In the dark of early morning, I threw a notebook, a pen, and a thermos of tea in my bag and rushed out the door into the windy darkness to catch the 6:40 bus downtown. I was headed for an all-day equity training by the Luna Jimenez Institute for Social Transformation (LJIST) at the Prosper Portland building.
Nanci Luna Jimenez is the founder of LJIST, and was the lead trainer of the workshop. Throughout the day, we got lots of opportunities to consider the intersectional topics of oppression (including adultism, classism, racism, sexism, heterosexism, anti-Semitism, ableism, and ageism), that we are all steeped in. Nanci and Kathleen, the two trainers, masterfully and vulnerably shared their stories of how they came to do this work, and guided us through discussions, activities, and role plays confronting oppression. We talked about the topics that we were most passionate about as allies for each other–like immigration, black lives matter, and homelessness. We shared and heard stories of the other workshop participants both as allies and as targets, at the varying intersectional levels of our lives. One phrase that stuck with me is that oppression is like pollution–it’s all around us, and we are all breathing it in, even when we don’t necessarily notice it. No wonder we carry patterns of oppression within us. No wonder we need trainings like these to unearth the early and consistent messaging we have all taken in throughout our lives.
With some recently acquired funding from the Meyer Memorial Trust, the Colins Foundation, East Multnomah Soil and Water Conservation District, and a generous anonymous donor, everyone on our staff has been able to access trainings that help us advance our capacity to serve more communities in the watershed. I was attracted by the name of this particular training, titled “Effectively Interrupting Inappropriate and Offensive Comments in Ways that Heal and Transform” because I was tired of not knowing what to say, thinking of a response too late, or responding angrily and losing my cool. I was hoping to learn new ways to identify and articulate racism and other forms of oppression, and call it out when I see it. Boy was my expectation for the day wrong! The theory behind the LJIST approach is not one of whistleblowing and response; instead, it is a theory built around compassion and listening. And we worked to build that framework of compassion by looking first within ourselves.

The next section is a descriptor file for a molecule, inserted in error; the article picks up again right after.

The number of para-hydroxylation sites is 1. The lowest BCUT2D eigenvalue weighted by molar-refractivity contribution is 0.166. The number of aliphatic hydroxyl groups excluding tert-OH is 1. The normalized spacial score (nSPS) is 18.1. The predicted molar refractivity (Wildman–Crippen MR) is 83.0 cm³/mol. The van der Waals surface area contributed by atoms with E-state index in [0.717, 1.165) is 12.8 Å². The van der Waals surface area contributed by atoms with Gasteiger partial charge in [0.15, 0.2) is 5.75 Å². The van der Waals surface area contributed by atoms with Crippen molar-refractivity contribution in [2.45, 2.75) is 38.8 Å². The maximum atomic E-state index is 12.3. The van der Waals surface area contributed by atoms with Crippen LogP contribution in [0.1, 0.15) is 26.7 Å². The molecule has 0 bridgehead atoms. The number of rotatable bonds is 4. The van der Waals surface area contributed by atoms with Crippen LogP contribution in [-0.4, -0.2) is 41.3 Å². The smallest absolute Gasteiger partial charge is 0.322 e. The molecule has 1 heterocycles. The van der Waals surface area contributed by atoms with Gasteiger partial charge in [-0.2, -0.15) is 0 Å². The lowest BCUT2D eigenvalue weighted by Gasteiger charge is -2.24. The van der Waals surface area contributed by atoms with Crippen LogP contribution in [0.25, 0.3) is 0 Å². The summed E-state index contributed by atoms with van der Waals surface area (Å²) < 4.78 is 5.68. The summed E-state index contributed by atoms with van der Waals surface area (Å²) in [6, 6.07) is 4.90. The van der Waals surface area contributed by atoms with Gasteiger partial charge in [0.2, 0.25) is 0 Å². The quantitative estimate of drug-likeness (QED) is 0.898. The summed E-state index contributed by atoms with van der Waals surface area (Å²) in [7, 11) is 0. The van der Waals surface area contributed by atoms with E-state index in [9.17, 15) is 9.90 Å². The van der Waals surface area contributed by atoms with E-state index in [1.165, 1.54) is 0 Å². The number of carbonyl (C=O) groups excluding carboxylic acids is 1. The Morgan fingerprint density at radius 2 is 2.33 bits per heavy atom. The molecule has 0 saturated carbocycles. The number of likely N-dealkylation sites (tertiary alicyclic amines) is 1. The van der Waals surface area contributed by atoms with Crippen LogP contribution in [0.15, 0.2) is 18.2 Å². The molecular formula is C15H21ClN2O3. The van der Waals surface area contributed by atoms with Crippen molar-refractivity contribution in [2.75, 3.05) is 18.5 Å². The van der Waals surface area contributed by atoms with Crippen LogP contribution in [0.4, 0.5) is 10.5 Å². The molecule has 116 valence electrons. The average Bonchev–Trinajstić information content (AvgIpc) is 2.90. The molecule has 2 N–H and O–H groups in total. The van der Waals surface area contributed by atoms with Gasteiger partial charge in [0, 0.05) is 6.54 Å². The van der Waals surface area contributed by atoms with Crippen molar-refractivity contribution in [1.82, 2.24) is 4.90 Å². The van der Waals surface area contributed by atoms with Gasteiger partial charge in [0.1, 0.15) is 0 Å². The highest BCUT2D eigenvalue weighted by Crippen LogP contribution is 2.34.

Both through work and in my personal life I’ve been digging into my own self-education revolving around equity-starting by examining my own whiteness, and my personal role in dismantling white supremacy. I know that organizations are made up of people, and the better I can understand the underlying histories and patterns of racism, the better I can do as one human in my role at the Council to uphold anti-racist institutional patterns. According to 2010 Census data, watershed residents self-identified as Hispanic (13%), Asian (8%), African American (4%), and Native American (1%). That all adds up to 26% BIPOC (Black, Indigenous, and People Of Color) who live in our watershed. Although we do have some representation across groups in the organization and in our volunteer base, we are still a long way from reflecting the watershed’s diversity. We acknowledge the systemic oppression of racial groups, and know that we play a role in healing that legacy of inequity. As an organization that serves the public, with the mission to restore the creek with the support of the community, we take our role in engaging all of the groups in our jurisdiction very seriously. We know that a diverse community is a strong community.
This training was not my first and definitely not my last, but it was a very unique and transformational experience. I was so delighted to participate and couldn’t recommend the Luna Jimenez Institute any more highly. At the end of the day, I felt that I had been cracked open and was able to see the events and patterns that have shaped my thinking about my own liberation, and the liberation of others. I walked away with a lot of deeper questions that I am still working through a week later-and doubt I will ever truly finish.
Because we work with thousands of people who care about Johnson Creek every year, we have an incredible opportunity to help build community around the restoration of this unique urban slice of nature. We are so lucky to be on the front lines of some truly revolutionary equity work, and it all starts with education.
If you’re interested in learning more about the Luna Jimenez Institute for Social Transformation, please check out their upcoming events in Portland at the links below: